23 March 2015 by Joost van Egmond, Belgrade (Serbia)

In a police action hailed as a major breakthrough, Serbia arrested last week eight suspects of mass killings after the fall of the Bosnian town of Srebrenica in 1995. If they face court, it will be the biggest trial for war crimes in Serbia so far.

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Serbian delegation interviewed by journalists inside the Peace Palace, which holds the seat of the ICJ (Photo: Sandra Milic)
11 February 2015 by Sandra Milic, The Hague (The Netherlands) and Stephanie van den Berg, Belgrade (Serbia)

Some hoped it would be the end of an era when the UN’s judicial branch last week ruled that neither side of the 1991-1995 war in Croatia committed genocide. After the International Court of Justice’s ruling on Bosnia in 2007, Belgrade could think this was the last ICJ lawsuit it would face. But now Kosovo is determined to have its day in court.

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The International Court of Justice (Wikipedia/Yeu Ninje)
27 January 2015 by Stephanie van den Berg, Belgrade (Serbia)

The International Court of Justice (ICJ) will rule on 3 February in a case that saw wartime foes Croatia and Serbia accuse each other of committing genocide during the 1991-1995 war in Croatia [IJT-156].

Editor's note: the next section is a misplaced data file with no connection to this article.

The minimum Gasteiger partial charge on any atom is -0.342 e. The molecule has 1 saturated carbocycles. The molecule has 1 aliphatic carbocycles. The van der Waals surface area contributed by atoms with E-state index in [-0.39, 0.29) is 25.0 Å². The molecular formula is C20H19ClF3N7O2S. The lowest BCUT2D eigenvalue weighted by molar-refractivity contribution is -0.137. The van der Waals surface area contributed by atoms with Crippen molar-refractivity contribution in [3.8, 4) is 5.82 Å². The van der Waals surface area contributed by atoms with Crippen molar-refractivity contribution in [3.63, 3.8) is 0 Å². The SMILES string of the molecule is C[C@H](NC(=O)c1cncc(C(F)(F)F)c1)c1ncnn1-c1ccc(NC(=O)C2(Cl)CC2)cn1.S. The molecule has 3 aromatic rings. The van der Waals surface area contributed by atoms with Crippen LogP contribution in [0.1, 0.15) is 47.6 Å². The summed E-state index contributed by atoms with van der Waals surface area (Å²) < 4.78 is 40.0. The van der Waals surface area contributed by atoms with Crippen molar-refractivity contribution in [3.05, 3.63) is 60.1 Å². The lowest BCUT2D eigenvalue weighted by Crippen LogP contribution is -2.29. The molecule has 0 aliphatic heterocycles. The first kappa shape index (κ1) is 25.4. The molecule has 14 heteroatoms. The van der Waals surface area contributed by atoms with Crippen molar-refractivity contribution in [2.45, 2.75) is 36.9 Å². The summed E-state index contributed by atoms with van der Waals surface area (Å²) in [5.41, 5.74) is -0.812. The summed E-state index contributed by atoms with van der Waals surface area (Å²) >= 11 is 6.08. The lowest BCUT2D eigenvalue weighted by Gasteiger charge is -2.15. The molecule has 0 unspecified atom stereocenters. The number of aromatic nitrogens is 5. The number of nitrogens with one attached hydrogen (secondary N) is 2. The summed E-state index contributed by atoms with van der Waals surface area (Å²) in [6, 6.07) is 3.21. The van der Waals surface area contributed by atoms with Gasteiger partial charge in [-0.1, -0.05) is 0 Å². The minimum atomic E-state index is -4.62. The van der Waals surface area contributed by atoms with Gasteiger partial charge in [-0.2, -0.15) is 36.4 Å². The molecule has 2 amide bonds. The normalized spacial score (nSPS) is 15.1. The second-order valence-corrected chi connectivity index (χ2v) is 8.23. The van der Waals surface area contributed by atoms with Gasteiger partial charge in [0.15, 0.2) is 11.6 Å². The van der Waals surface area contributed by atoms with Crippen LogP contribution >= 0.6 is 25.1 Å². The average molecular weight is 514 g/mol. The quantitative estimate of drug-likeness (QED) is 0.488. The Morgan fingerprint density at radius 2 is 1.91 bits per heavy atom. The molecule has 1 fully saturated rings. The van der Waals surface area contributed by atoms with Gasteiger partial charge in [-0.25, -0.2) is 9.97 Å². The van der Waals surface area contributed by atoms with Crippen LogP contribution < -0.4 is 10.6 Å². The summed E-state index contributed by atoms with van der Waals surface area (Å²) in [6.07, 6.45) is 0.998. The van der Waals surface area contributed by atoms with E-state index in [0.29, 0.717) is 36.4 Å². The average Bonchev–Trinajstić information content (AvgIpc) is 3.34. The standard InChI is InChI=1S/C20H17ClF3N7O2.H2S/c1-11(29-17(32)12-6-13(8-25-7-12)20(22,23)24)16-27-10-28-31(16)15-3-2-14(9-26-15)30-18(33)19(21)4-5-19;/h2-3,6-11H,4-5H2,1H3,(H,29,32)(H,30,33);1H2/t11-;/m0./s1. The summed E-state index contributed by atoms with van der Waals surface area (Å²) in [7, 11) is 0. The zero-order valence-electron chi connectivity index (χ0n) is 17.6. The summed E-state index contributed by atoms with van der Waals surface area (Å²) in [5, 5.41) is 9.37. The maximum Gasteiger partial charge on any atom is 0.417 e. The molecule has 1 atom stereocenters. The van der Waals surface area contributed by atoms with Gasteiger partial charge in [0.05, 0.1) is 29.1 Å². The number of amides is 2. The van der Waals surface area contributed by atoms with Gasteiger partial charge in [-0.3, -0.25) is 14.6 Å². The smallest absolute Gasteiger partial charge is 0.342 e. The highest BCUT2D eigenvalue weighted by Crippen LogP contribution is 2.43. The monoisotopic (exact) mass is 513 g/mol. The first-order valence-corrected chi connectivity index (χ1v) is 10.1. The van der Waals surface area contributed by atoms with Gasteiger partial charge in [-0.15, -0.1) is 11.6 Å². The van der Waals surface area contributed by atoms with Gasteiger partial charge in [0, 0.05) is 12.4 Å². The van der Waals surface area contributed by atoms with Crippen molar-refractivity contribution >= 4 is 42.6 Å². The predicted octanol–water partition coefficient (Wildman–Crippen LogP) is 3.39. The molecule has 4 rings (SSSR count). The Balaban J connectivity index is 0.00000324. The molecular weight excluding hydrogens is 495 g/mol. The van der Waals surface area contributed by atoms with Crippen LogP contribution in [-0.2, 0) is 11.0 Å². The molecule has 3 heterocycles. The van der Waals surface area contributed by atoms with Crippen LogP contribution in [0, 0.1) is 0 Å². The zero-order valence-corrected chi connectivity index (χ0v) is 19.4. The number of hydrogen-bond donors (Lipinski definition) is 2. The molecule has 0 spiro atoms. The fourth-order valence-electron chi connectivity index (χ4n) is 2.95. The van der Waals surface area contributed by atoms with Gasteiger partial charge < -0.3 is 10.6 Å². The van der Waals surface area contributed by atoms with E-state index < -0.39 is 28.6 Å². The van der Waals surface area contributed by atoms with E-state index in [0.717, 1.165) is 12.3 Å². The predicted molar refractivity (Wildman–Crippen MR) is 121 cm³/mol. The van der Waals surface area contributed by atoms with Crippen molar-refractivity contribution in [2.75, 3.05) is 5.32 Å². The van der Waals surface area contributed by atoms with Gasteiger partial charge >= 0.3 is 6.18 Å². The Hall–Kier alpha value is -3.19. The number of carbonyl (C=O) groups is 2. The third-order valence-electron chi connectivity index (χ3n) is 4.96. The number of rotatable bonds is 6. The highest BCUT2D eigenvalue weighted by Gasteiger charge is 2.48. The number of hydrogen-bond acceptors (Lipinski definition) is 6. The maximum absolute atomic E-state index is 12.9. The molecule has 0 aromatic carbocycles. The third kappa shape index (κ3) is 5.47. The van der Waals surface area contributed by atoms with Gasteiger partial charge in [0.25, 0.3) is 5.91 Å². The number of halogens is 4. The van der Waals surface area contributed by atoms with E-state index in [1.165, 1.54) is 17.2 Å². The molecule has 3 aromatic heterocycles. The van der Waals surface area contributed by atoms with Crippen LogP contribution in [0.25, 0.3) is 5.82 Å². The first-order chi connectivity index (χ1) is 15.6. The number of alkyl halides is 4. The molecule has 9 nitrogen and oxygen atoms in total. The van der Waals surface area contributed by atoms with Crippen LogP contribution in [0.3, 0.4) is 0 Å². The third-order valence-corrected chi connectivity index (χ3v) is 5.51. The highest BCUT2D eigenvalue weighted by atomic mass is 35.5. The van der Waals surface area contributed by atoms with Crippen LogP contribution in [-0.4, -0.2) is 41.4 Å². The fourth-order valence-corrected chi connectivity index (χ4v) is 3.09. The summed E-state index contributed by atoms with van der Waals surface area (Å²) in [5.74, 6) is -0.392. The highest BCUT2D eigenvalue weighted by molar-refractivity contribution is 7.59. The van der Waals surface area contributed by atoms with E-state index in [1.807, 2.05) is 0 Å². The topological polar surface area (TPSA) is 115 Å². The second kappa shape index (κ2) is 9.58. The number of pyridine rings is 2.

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04 April 2014 by Radosa Milutinovic, The Hague (The Netherlands)
During a month-long, high-powered legal clash Croatia and Serbia have each accused the other of genocide before the International Court of Justice (ICJ) in The Hague. 20 years after last artillery salvos announced the end of the former Yugoslavia's bloody breakdown, two of its principal republics continued to wage war, by judicial means. 
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11 June 2014 by Stephanie van den Berg, Belgrade (Serbia)

Prosecutors in Belgrade like to say that they have prosecuted more people than the International Criminal Tribunal for the former Yugoslavia (ICTY) in the past decade. In ten years, the Belgrade war crimes court convicted 56 people among 170 indictees – while the ICTY indicted 161 suspects over twenty years. Although they are low level military officials, paramilitaries and local officials no higher than the level of mayor, given the scant resources and often lack lustre political support for prosecutions, this is no mean feat.

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09 July 2014 by IJT

Vojislav Seselj voluntarily surrendered to the International Criminal Tribunal for the former Yugoslavia (ICTY), in February 2003, to answer accusations of war crimes and crimes against humanity for his role during the expulsion of non-Serbs from parts of Croatia and Bosnia between 1991 and 1993. Eleven and a half years on, the leader of the Serb Radical Party (SRS) remains in the custody.